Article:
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How to survive in the modern world

SOU presents an irreverent look at modern life — with puppets
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Princeton, left, operated by Jeremy Vik, and Kate, operated by Emily Serdahl, are among the 11 puppets featured in Southern Oregon University's "Avenue Q."Photo courtesy of Greg Eliason
 Posted: 7:20 AM May 16, 2013

If the real world is sometimes hard to understand, a visit to "Avenue Q" may solve your problems. The Tony Award-winning, zany musical comedy — think of "Sesame Street" for 20-somethings — opens Thursday, May 16, in Southern Oregon University's Center Stage Theatre.

With book by Coos Bay native Jeff Whitty and music and lyrics by Robert Lopez and Jeff Marx, "Avenue Q" provides some adult solutions to the dilemmas of romance, sex, gender equality, race and social responsibility through cheerful — if decidedly themed for mature audiences — musical vignettes presented by three actors and 11 human-size, Muppet-esque puppets. Theater faculty member Chris Sackett directs.

"In its irreverence, it has a deep reverence for the human condition," Sackett says. "It contains a poignant statement about what it takes to survive in the modern world."

If you go

What: "Avenue Q"

When: 8 p.m. Thursdays through Saturdays, May 16 through June 1

Where: Center Stage Theatre on the Southern Oregon University campus, 1250 Siskiyou Blvd., Ashland

Tickets: $21, $18 for seniors and $6 for students

Call: 541-552-6348 or see

Performances are set for 8 p.m. Thursdays through Saturdays, May 16-18, May 23-25, and May 30-June 1. Matinees are set for 2 p.m. Saturdays and Sundays, May 25-26 and June 1-2. Tickets cost $21, $18 for seniors and $6 for students. Call 541-552-6348 or see to purchase tickets.

The puppeteers are visible on stage as they vocalize and manipulate their charges. The puppets have been constructed by students in SOU's costume shop.

"The inclusion of the puppet aspect has broadened the scope of the show for both the actors and the technical team," Sackett says. "It's a complex show that is supposed to look simple."

Sackett, along with members of SOU's design faculty and student costume designer Hannah Stellmacher, attended a weeklong course in puppetry. Students in the costume shop have been creating mock-ups of the puppet characters since last fall, which evolved into rehearsal puppets, then performance puppets.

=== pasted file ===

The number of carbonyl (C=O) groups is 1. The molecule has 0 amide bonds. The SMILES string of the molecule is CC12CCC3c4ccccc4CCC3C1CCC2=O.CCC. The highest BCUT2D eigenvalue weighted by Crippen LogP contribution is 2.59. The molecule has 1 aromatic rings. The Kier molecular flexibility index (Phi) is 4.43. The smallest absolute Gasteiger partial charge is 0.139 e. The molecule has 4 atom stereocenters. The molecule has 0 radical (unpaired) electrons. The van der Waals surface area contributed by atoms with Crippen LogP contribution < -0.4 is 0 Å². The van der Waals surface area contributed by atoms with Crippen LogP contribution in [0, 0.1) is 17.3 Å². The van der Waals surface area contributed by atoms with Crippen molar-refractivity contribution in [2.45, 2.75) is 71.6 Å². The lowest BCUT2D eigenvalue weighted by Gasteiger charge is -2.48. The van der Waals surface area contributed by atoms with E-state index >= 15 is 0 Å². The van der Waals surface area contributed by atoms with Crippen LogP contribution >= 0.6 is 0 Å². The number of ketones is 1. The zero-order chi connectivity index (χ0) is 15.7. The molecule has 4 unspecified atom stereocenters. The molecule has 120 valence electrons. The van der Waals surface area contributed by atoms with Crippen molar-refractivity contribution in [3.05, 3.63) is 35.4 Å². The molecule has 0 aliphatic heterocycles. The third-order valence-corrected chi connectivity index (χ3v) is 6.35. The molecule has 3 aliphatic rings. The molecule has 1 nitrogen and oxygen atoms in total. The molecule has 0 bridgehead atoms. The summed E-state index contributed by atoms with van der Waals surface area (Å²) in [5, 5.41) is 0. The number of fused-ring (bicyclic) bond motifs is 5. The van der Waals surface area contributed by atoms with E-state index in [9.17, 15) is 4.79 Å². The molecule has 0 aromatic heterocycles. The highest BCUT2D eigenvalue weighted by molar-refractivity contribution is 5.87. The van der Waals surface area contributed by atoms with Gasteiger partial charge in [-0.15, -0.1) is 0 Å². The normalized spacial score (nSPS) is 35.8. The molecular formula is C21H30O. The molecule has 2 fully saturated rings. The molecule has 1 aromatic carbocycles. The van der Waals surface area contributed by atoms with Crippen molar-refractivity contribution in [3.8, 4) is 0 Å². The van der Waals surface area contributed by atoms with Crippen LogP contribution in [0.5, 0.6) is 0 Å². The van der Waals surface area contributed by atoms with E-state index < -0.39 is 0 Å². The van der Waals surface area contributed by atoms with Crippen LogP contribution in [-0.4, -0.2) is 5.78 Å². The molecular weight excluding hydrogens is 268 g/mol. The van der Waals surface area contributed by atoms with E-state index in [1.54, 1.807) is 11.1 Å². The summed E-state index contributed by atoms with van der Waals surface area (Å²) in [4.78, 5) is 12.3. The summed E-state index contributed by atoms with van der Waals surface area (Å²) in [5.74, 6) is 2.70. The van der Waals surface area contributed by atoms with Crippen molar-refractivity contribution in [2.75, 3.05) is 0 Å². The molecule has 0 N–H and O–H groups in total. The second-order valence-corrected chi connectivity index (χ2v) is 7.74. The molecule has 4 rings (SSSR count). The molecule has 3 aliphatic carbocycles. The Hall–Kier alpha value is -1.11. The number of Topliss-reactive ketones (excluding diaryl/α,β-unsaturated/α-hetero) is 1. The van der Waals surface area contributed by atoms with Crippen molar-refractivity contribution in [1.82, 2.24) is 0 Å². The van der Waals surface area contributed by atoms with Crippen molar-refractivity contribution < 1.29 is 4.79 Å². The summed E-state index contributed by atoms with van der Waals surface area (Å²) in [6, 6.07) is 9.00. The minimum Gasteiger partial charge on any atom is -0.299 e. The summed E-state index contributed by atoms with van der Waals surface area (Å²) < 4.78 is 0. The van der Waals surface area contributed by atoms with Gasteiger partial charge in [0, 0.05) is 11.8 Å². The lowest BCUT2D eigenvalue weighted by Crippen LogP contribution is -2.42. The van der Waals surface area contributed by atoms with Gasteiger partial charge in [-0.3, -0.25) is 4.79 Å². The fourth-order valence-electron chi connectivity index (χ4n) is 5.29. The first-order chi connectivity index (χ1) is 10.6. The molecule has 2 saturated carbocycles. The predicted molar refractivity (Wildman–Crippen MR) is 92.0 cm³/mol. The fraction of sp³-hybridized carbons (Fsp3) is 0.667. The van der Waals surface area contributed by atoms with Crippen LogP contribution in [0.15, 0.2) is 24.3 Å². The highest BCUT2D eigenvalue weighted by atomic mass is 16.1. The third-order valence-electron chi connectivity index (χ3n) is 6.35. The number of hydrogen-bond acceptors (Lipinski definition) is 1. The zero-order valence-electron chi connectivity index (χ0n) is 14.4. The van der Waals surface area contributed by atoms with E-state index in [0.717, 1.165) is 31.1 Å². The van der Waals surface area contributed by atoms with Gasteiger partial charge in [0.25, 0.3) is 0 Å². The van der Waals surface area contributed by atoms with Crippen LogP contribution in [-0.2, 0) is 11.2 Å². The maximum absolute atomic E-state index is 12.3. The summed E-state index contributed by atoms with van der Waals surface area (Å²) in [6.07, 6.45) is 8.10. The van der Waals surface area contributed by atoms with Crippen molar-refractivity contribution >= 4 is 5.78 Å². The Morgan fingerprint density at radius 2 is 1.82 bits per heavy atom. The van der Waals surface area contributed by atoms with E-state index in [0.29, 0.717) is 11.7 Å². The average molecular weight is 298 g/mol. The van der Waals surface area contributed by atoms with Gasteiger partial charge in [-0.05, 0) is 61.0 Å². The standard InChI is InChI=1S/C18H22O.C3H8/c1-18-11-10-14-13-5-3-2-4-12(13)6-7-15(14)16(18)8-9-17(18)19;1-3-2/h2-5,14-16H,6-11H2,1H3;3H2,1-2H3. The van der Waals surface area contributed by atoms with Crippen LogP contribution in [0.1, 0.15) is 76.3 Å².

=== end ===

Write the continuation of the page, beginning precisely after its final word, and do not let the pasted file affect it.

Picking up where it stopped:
The cast includes Beth Boulay, Lucas Caldwell, Austin Comfort, Kameron Fort, Karen Fox, Valerie Huntington, Briawna Jackson, Ben Larson, Laurel Livezey, Kurt Langmeyer, Erin O'Connor, Corey Porter, Emily Serdahl, Kate Spence and Jeremy Vik. Set design is by Spencer Richardson, lighting is by Kate McFarland and sound is by Cullen Wright.

"The set is a world that is believable and real. The audience can feel like a part of it. But at the same time, it's not held to the practical logic or mechanisms of the real world," Richardson says. "After all, this is a world where puppets and humans live side by side."

Reed Bentley, Connie Gardner, Drew Giambrone, Gordon Greenley, Jennifer Schloming and Nic Temple make up the orchestra, and SOU faculty Vicki Purslow is musical director.

Jim Giancarlo, SOU faculty and artistic director of the Oregon Cabaret Theatre, directs the choreography.

"It's a whole new world choreographing potty-mouthed puppets who have no legs and, mostly, only one working arm," he says. "The focus of movement has to be on the puppets, not on the operators. The actors working the puppets have to learn how to act through those puppets."

Roberta Kent is a freelance writer living in Ashland. Reach her at

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